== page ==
MESOMARK (TM): A potential test for malignant pleural mesothelioma

Research and Development Division, Fujirebio Diagnostics, Inc., Malvern, PA 19355, USA.
Clinical Chemistry (Impact Factor: 7.77). 05/2007; 53(4):666-72. DOI: 10.1373/clinchem.2006.079327
Source: PubMed

ABSTRACT Soluble mesothelin-related peptides (SMRP)have been reported to be potential biomarkers for malignant pleural mesothelioma (MPM). We report analytical and preliminary clinical studies of MESOMARK, a quantitative assay for SMRP.
The MESOMARK assay is a 2-step immunoenzymatic assay in an ELISA format with a 6-point calibration curve (0-32 nmol/L). We assessed analytical imprecision, analyte stability, and analytical interferences. We measured SMRP by this assay in 409 apparently healthy individuals (reference interval study), 177 patients with nonmalignant conditions, and 500 cancer patients, including 88 with MPM.
The limit of detection was 0.16 nmol/L. At 2-19 nmol/L, intraassay imprecision (CV) was 1.1%-5.3%, and total imprecision was 4.0%-11.0%. The mean dilution recovery for 5 samples was 109% (range, 99%-113%). No interference was seen from added bilirubin (200 mg/L), hemoglobin (500 mg/L), triglycerides (30 g/L), chemotherapeutic agents, or other tested substances. Recombinant mesothelin was stable in serum upon freeze/thaw at -70 degrees C and upon storage for at least 7 days at 2-8 degrees C. The 99(th) percentile of the reference group was 1.5 nmol/L [95% confidence interval (CI), 1.2-1.6 nmol/L; n = 409], and mean SMRP was significantly higher in sera from patients with MPM (7.5 nmol/L; 95% CI, 2.8-12.1 nmol/L; n = 88). SMRP was increased in 52% and 5% of MPM patients and asbestos-exposed individuals, respectively. Concentrations in other nonmalignant and malignant conditions were similar to those in healthy controls.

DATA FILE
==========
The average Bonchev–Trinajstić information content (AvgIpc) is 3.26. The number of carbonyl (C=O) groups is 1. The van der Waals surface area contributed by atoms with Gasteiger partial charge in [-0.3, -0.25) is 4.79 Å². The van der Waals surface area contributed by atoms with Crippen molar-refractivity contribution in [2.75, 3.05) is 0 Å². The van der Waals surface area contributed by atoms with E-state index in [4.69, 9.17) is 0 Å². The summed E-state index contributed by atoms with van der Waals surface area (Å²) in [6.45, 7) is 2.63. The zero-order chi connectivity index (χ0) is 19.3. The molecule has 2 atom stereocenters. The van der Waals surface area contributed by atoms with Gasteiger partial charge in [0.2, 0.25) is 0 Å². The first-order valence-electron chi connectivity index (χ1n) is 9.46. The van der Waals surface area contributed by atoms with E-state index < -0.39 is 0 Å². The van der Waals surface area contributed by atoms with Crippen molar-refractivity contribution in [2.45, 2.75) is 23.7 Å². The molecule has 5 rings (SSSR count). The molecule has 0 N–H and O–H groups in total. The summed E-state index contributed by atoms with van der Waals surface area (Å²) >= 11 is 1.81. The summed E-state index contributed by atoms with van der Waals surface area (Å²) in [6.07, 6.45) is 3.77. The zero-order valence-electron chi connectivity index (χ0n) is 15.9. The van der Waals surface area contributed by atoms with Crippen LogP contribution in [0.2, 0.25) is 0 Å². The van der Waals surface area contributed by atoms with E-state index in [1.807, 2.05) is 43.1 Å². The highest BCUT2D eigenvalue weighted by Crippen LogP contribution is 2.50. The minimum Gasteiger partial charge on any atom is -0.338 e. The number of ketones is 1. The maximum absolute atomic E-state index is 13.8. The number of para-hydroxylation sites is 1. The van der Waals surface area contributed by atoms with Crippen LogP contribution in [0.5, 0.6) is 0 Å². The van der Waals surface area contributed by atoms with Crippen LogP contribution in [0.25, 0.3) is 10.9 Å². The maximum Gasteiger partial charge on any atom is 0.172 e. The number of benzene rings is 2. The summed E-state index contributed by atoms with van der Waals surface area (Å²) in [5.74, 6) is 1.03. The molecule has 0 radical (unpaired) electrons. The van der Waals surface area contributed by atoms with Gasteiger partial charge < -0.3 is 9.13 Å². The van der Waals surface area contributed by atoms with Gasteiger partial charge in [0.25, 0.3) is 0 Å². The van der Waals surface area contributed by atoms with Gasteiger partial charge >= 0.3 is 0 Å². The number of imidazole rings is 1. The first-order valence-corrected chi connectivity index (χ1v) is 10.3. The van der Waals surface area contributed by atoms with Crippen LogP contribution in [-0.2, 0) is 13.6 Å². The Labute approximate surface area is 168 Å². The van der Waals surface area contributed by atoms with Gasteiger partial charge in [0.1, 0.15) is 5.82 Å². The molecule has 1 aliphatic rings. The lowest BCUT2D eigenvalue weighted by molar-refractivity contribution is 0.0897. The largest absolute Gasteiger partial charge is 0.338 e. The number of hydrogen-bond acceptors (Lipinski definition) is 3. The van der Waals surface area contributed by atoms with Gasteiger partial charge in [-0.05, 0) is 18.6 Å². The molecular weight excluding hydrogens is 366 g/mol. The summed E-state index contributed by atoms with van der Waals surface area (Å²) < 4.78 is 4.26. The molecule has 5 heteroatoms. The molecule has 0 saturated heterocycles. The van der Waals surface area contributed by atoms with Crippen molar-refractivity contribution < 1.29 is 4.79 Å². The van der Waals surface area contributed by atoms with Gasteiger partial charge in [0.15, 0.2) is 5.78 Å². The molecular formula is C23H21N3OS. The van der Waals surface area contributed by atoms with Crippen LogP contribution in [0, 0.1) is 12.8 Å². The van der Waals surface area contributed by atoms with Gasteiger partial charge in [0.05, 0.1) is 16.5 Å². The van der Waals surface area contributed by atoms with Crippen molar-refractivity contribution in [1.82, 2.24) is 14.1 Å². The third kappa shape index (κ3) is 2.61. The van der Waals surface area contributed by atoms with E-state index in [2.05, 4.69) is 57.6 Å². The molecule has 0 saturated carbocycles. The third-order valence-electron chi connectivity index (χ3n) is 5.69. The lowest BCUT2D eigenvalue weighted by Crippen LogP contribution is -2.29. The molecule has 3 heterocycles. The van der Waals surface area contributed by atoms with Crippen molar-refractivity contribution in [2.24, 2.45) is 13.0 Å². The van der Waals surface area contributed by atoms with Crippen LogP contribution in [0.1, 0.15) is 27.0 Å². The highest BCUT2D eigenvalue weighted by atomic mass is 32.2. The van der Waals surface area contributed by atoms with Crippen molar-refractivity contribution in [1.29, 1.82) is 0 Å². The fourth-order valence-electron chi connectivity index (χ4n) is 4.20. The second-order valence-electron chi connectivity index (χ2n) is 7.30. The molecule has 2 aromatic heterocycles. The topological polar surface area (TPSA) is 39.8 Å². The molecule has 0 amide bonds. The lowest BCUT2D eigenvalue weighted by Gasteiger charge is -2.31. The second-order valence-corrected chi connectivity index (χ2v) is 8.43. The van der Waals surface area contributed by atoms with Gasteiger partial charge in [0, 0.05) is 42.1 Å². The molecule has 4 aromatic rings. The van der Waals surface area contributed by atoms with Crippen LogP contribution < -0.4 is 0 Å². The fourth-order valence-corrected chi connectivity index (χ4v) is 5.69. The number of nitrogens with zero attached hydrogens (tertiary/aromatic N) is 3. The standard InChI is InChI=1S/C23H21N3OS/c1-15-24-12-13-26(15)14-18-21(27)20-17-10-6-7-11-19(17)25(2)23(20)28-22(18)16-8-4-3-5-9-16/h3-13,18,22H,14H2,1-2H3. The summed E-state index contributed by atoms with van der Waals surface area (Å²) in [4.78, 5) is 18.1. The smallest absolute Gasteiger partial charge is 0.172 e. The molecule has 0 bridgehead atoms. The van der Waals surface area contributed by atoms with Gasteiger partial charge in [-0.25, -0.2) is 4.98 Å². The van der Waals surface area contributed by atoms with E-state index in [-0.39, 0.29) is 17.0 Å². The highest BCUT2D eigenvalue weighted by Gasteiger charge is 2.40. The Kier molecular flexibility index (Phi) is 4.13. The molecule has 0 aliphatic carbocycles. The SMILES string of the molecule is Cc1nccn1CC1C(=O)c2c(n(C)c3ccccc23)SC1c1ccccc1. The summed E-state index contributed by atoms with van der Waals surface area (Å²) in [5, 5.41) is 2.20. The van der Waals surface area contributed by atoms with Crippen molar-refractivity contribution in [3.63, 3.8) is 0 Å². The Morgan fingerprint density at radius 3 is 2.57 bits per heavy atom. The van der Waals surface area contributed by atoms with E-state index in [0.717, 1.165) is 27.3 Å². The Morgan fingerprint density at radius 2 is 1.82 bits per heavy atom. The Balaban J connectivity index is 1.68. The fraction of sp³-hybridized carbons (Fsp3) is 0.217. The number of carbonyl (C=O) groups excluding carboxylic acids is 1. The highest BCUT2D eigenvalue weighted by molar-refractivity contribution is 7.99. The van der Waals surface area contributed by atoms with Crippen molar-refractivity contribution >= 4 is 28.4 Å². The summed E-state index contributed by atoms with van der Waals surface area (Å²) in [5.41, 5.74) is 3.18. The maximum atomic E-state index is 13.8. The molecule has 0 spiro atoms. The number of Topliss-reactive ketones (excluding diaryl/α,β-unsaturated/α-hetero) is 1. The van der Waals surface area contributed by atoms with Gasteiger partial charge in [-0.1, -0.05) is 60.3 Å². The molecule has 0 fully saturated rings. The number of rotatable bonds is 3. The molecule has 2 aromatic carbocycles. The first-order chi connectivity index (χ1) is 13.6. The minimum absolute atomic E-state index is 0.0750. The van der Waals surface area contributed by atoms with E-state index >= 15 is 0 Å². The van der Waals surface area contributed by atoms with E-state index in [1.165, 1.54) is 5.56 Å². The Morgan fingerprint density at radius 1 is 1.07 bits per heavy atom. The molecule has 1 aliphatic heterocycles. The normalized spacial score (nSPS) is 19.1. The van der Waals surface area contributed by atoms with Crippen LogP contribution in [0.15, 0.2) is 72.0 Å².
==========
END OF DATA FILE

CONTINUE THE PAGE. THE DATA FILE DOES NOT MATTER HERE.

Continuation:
The MESOMARK assay is analytically robust and may be useful for the detection and management of mesothelioma.

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    ABSTRACT: Background Malignant mesothelioma (MM) carries a poor prognosis and response rates to palliative chemotherapy remain low. Identifying patients with MM that are unlikely to respond to chemotherapy could prevent futile treatments and improve patient quality of life. Studies have suggested that soluble mesothelin is a potential biomarker for early diagnosis and prognosis of MM. We set out to explore the utility of serum mesothelin in routine clinical practice. Methods We conducted a prospective exploratory study of serum mesothelin levels in 53 consecutive patients with MM at our institution between April 2009 and February 2011. Survival was assessed and analysed by mesothelin level as both continuous and categorical variables using Cox regression models. Differences in response rate between treatment groups were assessed by the Kruskal-Wallis Test. Results All 53 patients, who had been given study information agreed to participate. The patients’ median age was 69 (range 24–90). Median mesothelin level was 2.7 nM and this value was used to dichotomize categories: ≤2.7 nM (low) and >2.7 nM (high). The progression free survival (PFS) for low vs high mesothelin was 8.0 vs 5.1 months (HR 1.8, p-0.058). When mesothelin was accessed as a continuous variable for PFS the HR was 1.03 (95% CI: 1.01 - 1.06; p = 0.013). The overall survival (OS) for low vs high mesothelin was 17.2 vs 11.3 months (HR 1.9, p = 0.088). When mesothelin was assessed as a continuous variable for OS the HR was 1.02 (95% CI: 0.99 - 1.04; p = 0.073). Thirty patients received chemotherapy of which 18 had a pre-chemotherapy serum mesothelin level. In these 18 patients, the pre-chemotherapy mesothelin level did not correlate with response. Conclusions A single random sample provides information about patient prognosis but does not predict treatment response. We suggest further prospective validation of mesothelin testing as a prognostic biomarker.